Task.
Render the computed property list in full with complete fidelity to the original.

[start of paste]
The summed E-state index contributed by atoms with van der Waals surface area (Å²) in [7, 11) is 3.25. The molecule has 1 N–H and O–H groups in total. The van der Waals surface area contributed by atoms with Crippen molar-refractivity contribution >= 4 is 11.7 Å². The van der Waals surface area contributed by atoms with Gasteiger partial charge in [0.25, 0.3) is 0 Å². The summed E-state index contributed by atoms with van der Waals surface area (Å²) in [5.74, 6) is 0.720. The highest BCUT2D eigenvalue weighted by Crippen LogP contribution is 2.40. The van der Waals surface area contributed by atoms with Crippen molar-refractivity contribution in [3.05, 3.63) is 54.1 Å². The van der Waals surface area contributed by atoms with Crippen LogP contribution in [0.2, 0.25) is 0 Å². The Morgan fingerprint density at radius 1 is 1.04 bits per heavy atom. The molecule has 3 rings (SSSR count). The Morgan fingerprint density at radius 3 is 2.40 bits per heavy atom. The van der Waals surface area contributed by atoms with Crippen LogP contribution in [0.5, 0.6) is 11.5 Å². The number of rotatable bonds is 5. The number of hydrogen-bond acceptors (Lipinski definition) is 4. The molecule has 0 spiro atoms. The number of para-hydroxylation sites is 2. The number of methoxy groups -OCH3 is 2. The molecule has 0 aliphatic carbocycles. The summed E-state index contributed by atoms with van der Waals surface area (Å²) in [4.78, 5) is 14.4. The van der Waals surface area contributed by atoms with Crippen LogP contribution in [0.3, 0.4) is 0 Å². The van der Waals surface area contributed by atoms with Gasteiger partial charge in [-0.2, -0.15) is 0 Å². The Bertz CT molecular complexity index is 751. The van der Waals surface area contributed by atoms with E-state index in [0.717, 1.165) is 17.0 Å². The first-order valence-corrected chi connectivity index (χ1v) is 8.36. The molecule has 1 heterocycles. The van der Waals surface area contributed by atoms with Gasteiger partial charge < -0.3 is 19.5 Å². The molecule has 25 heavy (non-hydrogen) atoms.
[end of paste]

The summed E-state index contributed by atoms with van der Waals surface area (Å²) in [7, 11) is 3.25. The molecule has 1 N–H and O–H groups in total. The van der Waals surface area contributed by atoms with Crippen molar-refractivity contribution >= 4 is 11.7 Å². The van der Waals surface area contributed by atoms with Gasteiger partial charge in [0.25, 0.3) is 0 Å². The summed E-state index contributed by atoms with van der Waals surface area (Å²) in [5.74, 6) is 0.720. The highest BCUT2D eigenvalue weighted by Crippen LogP contribution is 2.40. The van der Waals surface area contributed by atoms with Crippen molar-refractivity contribution in [3.05, 3.63) is 54.1 Å². The van der Waals surface area contributed by atoms with Crippen LogP contribution in [0.2, 0.25) is 0 Å². The Morgan fingerprint density at radius 1 is 1.04 bits per heavy atom. The molecule has 3 rings (SSSR count). The Morgan fingerprint density at radius 3 is 2.40 bits per heavy atom. The van der Waals surface area contributed by atoms with Crippen LogP contribution in [0.5, 0.6) is 11.5 Å². The number of rotatable bonds is 5. The number of hydrogen-bond acceptors (Lipinski definition) is 4. The molecule has 0 spiro atoms. The number of para-hydroxylation sites is 2. The number of methoxy groups -OCH3 is 2. The molecule has 0 aliphatic carbocycles. The summed E-state index contributed by atoms with van der Waals surface area (Å²) in [4.78, 5) is 14.4. The van der Waals surface area contributed by atoms with Crippen LogP contribution in [0.3, 0.4) is 0 Å². The van der Waals surface area contributed by atoms with Gasteiger partial charge in [-0.2, -0.15) is 0 Å². The Bertz CT molecular complexity index is 751. The van der Waals surface area contributed by atoms with E-state index in [0.717, 1.165) is 17.0 Å². The first-order valence-corrected chi connectivity index (χ1v) is 8.36. The molecule has 1 heterocycles. The van der Waals surface area contributed by atoms with Gasteiger partial charge < -0.3 is 19.5 Å². The molecule has 25 heavy (non-hydrogen) atoms.